Mariners’ ‘boys club’ needs to take its apology further

Will management face consequences after harassment allegations surface against execs?

Seattle Mariners owner and chairman John Stanton, left, and President Kevin Mather, center, stand with Robinson Cano during a ceremony before a baseball game against the Los Angeles Angels, Sunday, May 6, 2018, in Seattle. (AP Photo/Ted S. Warren)

Since no advanced metrics are available to measure independently the level of sincerity in club president Kevin Mather's apology Wednesday for being a lout to some of the Seattle Mariners' female employees, many of us are left to pass judgment on his contrition, and move on. The victims of his sexual harassment, of course, don't get the option to move on.

They are stuck forever with his original words and deeds.

For that reason alone, it would have been good to read that he apologized directly to them, instead of generically to us, the public, who remain the target of his pursuit of forgiveness as well as the buyers of tickets and products.

Certainly, Mariners ownership forgave him, promoting Mather to president in 2014, then to CEO in 2017 despite the episodes in 2009-10 reported by Seattle Times on Wednesday after interviews with more than three dozen people who worked within or around the club.

After publication of the front-page story, which included similar harassment allegations against Mather's predecessor as president, Chuck Armstrong, as well as former executive vice president Bob Aylward, Mather issued a statement on club letterhead owning up to being a jerk:

Almost ten years ago, I had to confront some unpleasant realities about myself. Throughout my career, I've tried to treat people with respect and professionalism. As I was coming up through the ranks, I thought I needed to be a hard-driving manager, but I came to realize that I sometimes came across as intimidating or even mean. I also participated in banter and was at times overly familiar, in ways that I came to realize were inappropriate in the workplace. 

At the time, I didn't recognize how my actions were affecting the people around me. I am truly sorry for the people I hurt and how I came across.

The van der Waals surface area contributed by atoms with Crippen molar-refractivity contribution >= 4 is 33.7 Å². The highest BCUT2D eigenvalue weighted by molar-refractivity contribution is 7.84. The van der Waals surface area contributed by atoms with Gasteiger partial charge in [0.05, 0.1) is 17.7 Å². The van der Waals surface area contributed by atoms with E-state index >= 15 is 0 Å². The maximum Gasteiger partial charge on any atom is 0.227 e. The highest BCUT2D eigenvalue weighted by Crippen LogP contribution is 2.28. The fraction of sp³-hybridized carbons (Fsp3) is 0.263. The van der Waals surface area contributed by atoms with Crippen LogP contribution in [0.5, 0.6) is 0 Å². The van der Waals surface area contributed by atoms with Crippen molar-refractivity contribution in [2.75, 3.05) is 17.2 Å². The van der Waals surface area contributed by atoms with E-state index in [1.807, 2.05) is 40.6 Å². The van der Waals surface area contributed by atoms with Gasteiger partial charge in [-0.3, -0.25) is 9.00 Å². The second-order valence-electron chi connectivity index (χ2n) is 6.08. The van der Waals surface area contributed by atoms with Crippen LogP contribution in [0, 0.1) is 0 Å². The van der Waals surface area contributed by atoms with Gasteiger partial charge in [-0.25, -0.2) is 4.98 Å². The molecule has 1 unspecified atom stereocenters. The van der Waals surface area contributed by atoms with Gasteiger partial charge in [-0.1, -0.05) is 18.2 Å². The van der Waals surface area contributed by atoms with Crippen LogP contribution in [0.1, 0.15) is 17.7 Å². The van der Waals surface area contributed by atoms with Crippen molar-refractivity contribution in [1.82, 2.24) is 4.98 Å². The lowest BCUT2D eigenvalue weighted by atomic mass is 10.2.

It was a humbling experience, and I’ve tried to learn from my mistakes. I take full responsibility for my actions, and I was grateful for the opportunity to change my behavior and the management training I received. I’ve worked to become a better co-worker, a better leader, and a better person.

He did not dispute the claims, which resulted in settlements of more than $500,000 to two victims, an anonymous source told the Times. Mariners managing partner John Stanton also said in a statement that the club "made amends" to the two women after investigating the claims.

The Times cited a written statement from Mariners legal counsel Fred Rivera that said after some past misconduct violations, the team on rare occasions has “made financial compensation to employees and exacted financial compensation from employees to remedy these violations,” suggesting but not declaring Mather may have had to pay from his own pocket.

The statements from Mather and Stanton defended the club's subsequent corrections and new policies, saying provision of a safe and welcoming environment for all employees was a priority, and committed "to continuous improvement in every aspect of our culture to ensure fairness, dignity and respect for all."

That's all well and good. But the misbehavior of three senior executives that generated the complaints suggests that male privilege had been well-baked into the club culture. The promotion of Mather is the kind of reward that has fueled the rage of the #MeToo movement nationally.

Pro sports, particularly the front offices of many teams, is a bastion of white maleness. The NFL was rocked in December by accusations of abuse from female employees against one of its most venerable owners, Jerry Richardson of the Carolina Panthers.  The claims were sufficient to force him out, but the "punishment" included a $2.2 billion price he received when he sold the club in May.

Louise Fitzgerald, emeritus professor of gender and women’s studies at the University of Illinois and an expert on sexual harassment, told Time magazine in December that the big-time sports culture is particularly vulnerable.

“The more men relative to female employees, the more harassment there tends to be,” she said. “Sports is one of the most masculinized industries in the country.”

Since settlements were paid and no charges were filed on episodes in the Mariners front office nearly a decade ago, there is no trial for the executives except in the court of public opinion.

Bad timing for that.

The outing in the Times has put management on the public defensive at a time when the ballclub has a decent chance to make the playoffs seemingly for the first time since Ice Age glaciers gouged out Puget Sound. The franchise is also looking at a potentially ugly political fight over a plan to obtain $180 million in hotel-motel taxes in King County to maintain and upgrade Safeco Field's retractable roof.

The owners think the stadium lease makes the public liable for the funding. But some King County politicians think otherwise, believing the homeless crisis might be a better use of tax money.

The county council has booked the first public hearing on the matter Monday. Mather seemingly would be the one to represent the club's position.  The guess here is that in liberal Seattle, a written statement of  "truly sorry" about his contribution to the national wound of workplace sexual harassment isn't going to cut it.

Give him credit for not denying his deeds in a statement. But his victims and their sisterhood would be better served by a personal, public accounting, particularly when he's asking for public funding. The door is no longer closed to the backroom boys club.

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